Moises Gamio
Moises Gamio Software Engineer. Comprehensive experience in all phases of the software development lifecycle for several economic sectors.

UML Diagrams for Java Developers

UML Diagrams for Java Developers

The Unified Modeling Language is a graphical notation for modeling systems and conveying User software requirements. All developers must understand this notation before starting programming.

UML is not only pretty pictures. Instead, they communicate the software design decisions to programmers.

Use case

As entrepreneurs, we usually pay for costly advertisements to promote our products. We can create a little application to make our ads, promote them as printed flyers, and reduce our investments in ads.

Every developer can abstract the main components from a user requirement differently. Having a standard UML notation helps to eliminate ambiguities about the requirements from the beginning. I want to show you how to translate business requirements into technical solutions with this use case.

User requirement

Given a text message, a URL link, and an image, build a service that automates the composition of flyer design, including the image, text, and the QR code for the link in a PDF file with an A4 format divided into one, two, four or eight parts ready to print.


From the user requirement, we can realize that we need a task to create a QR code, a job to manipulate elements inside an image, and a task to create a PDF file.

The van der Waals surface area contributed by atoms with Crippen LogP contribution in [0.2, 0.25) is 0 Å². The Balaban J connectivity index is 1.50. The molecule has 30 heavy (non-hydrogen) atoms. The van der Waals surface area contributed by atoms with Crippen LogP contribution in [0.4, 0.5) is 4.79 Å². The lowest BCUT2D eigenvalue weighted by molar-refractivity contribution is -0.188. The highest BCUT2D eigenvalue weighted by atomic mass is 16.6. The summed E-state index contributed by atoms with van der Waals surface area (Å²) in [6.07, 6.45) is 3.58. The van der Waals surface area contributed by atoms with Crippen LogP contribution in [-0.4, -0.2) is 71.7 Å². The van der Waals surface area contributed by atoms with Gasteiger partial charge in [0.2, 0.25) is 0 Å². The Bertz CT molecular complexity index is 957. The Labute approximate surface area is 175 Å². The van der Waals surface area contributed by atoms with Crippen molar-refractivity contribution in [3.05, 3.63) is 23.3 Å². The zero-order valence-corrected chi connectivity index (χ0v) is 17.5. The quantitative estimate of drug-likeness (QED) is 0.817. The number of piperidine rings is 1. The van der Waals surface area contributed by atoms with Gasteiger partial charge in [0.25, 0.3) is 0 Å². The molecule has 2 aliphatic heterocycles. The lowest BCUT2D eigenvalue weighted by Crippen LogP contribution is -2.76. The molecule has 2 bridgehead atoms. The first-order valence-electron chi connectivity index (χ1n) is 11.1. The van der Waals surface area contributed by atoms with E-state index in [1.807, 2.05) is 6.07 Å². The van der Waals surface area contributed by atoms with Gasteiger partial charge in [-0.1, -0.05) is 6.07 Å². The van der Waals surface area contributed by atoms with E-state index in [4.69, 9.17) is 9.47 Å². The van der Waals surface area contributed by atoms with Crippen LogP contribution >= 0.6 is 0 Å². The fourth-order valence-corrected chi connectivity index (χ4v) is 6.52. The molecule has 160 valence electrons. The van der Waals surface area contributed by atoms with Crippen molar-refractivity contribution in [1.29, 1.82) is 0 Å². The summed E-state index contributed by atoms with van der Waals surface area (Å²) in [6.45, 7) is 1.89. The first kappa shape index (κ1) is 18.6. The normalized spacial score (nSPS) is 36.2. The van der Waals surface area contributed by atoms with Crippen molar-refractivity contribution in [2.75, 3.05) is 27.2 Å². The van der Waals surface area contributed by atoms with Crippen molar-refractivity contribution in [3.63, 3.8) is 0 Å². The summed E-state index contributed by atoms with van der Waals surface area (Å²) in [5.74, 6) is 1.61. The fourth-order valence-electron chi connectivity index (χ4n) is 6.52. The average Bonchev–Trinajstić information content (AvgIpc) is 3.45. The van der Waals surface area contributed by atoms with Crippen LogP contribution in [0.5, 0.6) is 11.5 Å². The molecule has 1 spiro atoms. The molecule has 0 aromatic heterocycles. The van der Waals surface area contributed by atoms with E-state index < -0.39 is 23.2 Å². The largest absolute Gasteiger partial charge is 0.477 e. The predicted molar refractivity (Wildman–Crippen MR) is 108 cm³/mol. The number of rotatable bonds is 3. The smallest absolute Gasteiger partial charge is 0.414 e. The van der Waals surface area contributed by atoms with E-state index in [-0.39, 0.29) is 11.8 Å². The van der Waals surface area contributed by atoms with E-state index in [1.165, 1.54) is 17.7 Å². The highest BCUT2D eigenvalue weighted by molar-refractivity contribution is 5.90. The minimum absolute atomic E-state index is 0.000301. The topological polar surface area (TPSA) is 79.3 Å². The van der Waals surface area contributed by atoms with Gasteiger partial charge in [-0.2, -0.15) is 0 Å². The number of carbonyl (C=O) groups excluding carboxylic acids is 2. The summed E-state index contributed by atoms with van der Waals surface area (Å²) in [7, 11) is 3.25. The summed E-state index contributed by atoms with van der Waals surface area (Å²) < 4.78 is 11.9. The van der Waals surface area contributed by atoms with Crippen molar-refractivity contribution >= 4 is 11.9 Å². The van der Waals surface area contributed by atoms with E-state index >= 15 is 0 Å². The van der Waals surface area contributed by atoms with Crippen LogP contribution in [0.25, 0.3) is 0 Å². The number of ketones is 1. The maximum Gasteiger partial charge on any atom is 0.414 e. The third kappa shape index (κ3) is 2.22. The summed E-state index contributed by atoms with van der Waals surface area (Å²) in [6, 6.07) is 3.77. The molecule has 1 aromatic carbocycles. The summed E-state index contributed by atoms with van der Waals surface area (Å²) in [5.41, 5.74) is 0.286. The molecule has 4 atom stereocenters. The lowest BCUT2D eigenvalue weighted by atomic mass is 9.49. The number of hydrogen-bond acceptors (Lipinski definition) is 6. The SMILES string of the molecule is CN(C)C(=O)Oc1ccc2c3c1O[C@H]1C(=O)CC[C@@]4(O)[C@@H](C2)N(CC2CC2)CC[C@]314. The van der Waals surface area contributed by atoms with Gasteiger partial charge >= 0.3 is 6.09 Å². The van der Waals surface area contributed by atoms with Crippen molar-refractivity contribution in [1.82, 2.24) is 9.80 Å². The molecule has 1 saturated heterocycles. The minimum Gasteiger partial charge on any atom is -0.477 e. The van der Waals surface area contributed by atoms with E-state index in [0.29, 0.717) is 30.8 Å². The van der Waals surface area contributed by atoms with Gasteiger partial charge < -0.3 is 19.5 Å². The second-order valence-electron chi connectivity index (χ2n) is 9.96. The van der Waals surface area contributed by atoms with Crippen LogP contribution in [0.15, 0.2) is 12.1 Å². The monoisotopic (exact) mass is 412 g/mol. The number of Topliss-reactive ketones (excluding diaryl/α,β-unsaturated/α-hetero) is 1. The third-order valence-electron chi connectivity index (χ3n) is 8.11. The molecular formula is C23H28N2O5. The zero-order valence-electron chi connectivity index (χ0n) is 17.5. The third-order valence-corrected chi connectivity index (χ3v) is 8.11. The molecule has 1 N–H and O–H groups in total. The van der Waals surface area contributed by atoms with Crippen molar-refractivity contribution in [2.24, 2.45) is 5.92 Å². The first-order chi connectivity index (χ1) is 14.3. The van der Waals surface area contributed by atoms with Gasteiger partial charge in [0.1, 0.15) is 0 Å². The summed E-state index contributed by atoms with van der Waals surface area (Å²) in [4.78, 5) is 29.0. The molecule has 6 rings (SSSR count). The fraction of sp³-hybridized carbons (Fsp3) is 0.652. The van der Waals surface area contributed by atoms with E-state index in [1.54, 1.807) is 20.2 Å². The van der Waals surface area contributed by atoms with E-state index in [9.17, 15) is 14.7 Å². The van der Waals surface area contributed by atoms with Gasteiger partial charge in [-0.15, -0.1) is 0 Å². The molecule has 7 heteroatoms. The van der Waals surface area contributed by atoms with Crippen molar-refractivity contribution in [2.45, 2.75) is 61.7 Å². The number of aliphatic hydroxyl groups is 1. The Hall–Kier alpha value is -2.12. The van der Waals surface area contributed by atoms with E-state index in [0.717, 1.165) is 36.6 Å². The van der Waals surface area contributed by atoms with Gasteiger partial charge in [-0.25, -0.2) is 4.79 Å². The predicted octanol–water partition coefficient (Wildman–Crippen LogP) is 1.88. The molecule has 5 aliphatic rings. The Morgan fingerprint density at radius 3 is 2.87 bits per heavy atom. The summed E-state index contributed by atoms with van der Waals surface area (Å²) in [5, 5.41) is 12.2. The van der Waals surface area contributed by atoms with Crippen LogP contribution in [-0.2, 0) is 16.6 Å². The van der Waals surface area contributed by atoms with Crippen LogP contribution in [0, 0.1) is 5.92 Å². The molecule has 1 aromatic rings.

We can implement our code or reuse external libraries as dependencies, but the following figure shows the desired result, whatever the implementation approach is chosen.


Why do we model?

  • We build models to understand better the system we are developing.
  • Models document the design decisions we have made.
  • Models allow an open discussion in the development team before starting programming.
  • It speeds up the implementation stage because potential technical issues are discussed during the design stage.

Visualizing software architecture - design proposal

The C4 model enables software development teams to describe and communicate software design decisions, similar to Google maps zooming in and out of an area of interest.

These areas of interest in the software are:

Context -> Containers -> Components -> Code - UML Notation

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Context diagram

A system context diagram shows the big picture. This diagram shows actors and software systems rather than technologies. For our use case, it says that building a new web application will achieve the user requirement.


Container diagram

The container diagram shows how the responsibilities are distributed in different execution units - containers.